Catching up on some of the news from while I was gone over the past week:
DENNEY EYES HIGHER OFFICE: Former Idaho House Speaker Lawerence Denney, R-Midvale, filed initial paperwork to run for Idaho Secretary of State, an office long held by incumbent Ben Ysursa, a Republican; you can read an AP report here on Denney’s move. Ysursa hasn’t said yet whether he’ll be seeking re-election; in an email to Idaho Statesman columnist Dan Popkey, he said, "I intend to make my future plans known within the next few weeks. Until then I really have no comment."
STATE SURPLUS BIGGER THAN REPORTED? Former state chief economist Mike Ferguson has analyzed state revenues and concluded that in an apples-to-apples comparison, Idaho’s surplus is actually bigger than has been reported. At the close of fiscal year 2013 on June 30, the state’s general fund had an ending balance of $165.3 million, $105.3 million higher than expected at the end of the 2013 legislative session. After transfers to reserve accounts and taking into account law changes, Ferguson concludes, “The current DFM General Fund revenue forecast for FY 2014, at 2.1% growth over FY 2013 revenue, appears to be unduly pessimistic. At 3.1% revenue growth the ongoing General Fund surplus estimate would be $74.1 million, and at 4.1% revenue growth the ongoing surplus estimate would be $111.6 million.” You can read his full analysis here.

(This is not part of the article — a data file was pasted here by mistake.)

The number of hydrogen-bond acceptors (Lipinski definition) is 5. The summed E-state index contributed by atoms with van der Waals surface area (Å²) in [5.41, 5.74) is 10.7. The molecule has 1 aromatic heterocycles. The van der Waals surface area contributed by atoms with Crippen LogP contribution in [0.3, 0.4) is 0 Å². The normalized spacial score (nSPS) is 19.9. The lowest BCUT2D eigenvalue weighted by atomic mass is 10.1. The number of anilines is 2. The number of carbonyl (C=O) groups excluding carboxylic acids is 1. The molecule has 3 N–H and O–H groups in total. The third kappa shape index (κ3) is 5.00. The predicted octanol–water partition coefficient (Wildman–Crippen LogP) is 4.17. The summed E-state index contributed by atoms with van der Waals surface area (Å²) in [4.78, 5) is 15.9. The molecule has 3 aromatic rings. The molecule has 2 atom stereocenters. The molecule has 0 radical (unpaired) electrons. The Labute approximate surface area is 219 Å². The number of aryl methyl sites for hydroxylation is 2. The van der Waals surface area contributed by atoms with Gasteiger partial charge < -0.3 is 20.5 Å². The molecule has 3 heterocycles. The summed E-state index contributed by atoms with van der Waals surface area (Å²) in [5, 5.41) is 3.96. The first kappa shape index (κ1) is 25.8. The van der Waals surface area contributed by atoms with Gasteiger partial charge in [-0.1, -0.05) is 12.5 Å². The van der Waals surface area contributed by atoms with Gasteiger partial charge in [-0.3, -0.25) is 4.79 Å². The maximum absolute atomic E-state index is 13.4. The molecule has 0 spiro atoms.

ONE INSURER WITHDRAWS: The only for-profit insurer scheduled to offer plans on Idaho’s exchange withdrew on Sept. 26; with Altius' exit, Idaho's remaining insurers will offer 61 plans for individuals, 55 small group health plans for small business, 13 individual dental plans and 17 small group dental plans. You can read about that move here.
COUNTY PAYMENTS EXTENDED: A one-year extension of the county payments under the Secure Rural Schools Act, the remainder of the Craig-Wyden law that has been offsetting millions lost to rural counties and school districts since federal timber harvests fell, cleared Congress and headed to the president’s desk – tucked into a bill about helium. “Passage of the Helium Stewardship Act is a victory for the entire state of Idaho,” said Idaho Sen. Mike Crapo; rural schools and counties would get $270 million under the bill. “This fix does not change the need for a long-term solution that provides a consistent mechanism for the federal government to meet its obligation to rural communities accommodating federal lands, and I will continue to work with Senator Risch and all my colleagues to achieve this objective,” Crapo said; you can read his full statement here.